Wheat down on strong production prospects; corn, soy also weak

(Updates with closing U.S. prices and USDA crop progress data,
changes dateline)
By Julie Ingwersen
CHICAGO, April 22 (Reuters) - Chicago wheat futures fell
more than 1% to a one-month low on Monday, pressured by
generally favorable U.S. crop conditions and expectations of
abundant global supplies, traders said.
Corn fell in sympathy with wheat and on outlooks for
improved planting weather in parts of the Midwest, and soybeans
also slipped.
Chicago Board of Trade May wheat settled down 8-1/2
cents at $4.35-3/4 per bushel after dipping to $4.35-1/4, its
lowest since March 12.
CBOT May corn ended down 3-3/4 cents at $3.54-3/4 a
bushel and May soybeans fell 3-1/2 cents to $8.77 a
bushel.
CBOT soft red winter wheat futures posted the biggest
declines of the three commodities, while K.C. hard red winter
wheat and Minneapolis Grain Exchange spring wheat
futures fell to contract lows in nearly every contract
month.
"Expectations are that the winter wheat is going to look
really good for this afternoon. I think we all know that the
spring wheat (planting progress) is behind, but I don't know
that the market seems to care," said Ted Seifried, chief
agricultural market strategist with Zaner Group.
After the CBOT close, the U.S. Department of Agriculture
rated 62% of the U.S. winter wheat crop in good to excellent
condition, up from 60% a week earlier. Analysts surveyed by
Reuters on average expected no change.
A year ago, the USDA rated just 31% of the crop as good to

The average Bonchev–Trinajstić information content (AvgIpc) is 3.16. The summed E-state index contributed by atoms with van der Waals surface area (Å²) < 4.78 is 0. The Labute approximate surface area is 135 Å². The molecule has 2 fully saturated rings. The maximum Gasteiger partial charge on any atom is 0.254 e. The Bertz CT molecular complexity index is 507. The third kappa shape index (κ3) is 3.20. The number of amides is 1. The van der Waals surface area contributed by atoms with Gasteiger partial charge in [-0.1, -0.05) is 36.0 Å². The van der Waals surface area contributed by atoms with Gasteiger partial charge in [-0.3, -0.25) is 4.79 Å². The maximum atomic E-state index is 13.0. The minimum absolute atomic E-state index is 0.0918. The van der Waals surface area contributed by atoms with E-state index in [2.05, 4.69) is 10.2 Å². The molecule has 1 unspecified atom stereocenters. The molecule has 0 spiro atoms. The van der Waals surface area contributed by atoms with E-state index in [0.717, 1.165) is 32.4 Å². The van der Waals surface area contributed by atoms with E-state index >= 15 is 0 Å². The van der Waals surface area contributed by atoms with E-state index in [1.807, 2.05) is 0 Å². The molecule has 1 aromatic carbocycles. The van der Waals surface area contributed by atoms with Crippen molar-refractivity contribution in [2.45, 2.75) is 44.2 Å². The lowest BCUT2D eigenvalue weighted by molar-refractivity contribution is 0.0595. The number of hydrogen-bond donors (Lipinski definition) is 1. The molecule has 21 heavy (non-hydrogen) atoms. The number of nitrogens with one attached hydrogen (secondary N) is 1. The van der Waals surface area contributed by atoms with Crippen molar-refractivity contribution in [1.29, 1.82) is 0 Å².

excellent.
The USDA said farmers had planted 6% of their intended corn
acres by Sunday, behind the average trade estimate of 7% and the
five-year average of 12%. The government said soybean planting
was 1% complete, compared with the five-year average of 2%.
The USDA said the U.S. spring wheat crop was 5% seeded, up
from 2% a week ago but well behind the five-year average of 22%.
In Ukraine, farmers have so far sown 2.1 million hectares of
spring grain crops for the 2019 harvest, or 93% of the expected
area, the agriculture ministry said.
"The grains are generally weaker on what is perceived to be
favorable growing conditions for the world's crops amid feed
demand destruction in China," INTL FCStone chief commodities
economist Arlan Suderman said in a client note.
Traders were monitoring the spread of African swine fever in
China, home to the world's largest hog herd. The disease, which
is fatal to pigs but harmless in humans, has spread to every
province on the Chinese mainland since its initial detection in
August 2018.
China detected new cases of the disease in Hainan province,
the agriculture ministry said on Sunday. Authorities previously
said they hoped the disease would not spread to Hainan, an
island located off China's southern coast.

CBOT settlement prices:
Net Pct Volume
Last change change
CBOT wheat WK9 435.75 -8.50 -1.9 36282
CBOT corn CK9 354.75 -3.75 -1.1 124723
CBOT soybeans SK9 877.00 -3.50 -0.4 62527
CBOT soymeal SMK9 302.50 -0.70 -0.2 39148
CBOT soyoil BOK9 28.70 -0.10 -0.3 60818
NOTE: CBOT May wheat, corn and soybeans shown in cents per
bushel, May soymeal in dollars per short ton and May soyoil in
cents per lb.


(Additional reporting by Naveen Thukral in Singapore; Editing
by David Gregorio and Tom Brown)


First Published: 2019-04-22 04:12:31
Updated 2019-04-22 23:15:14


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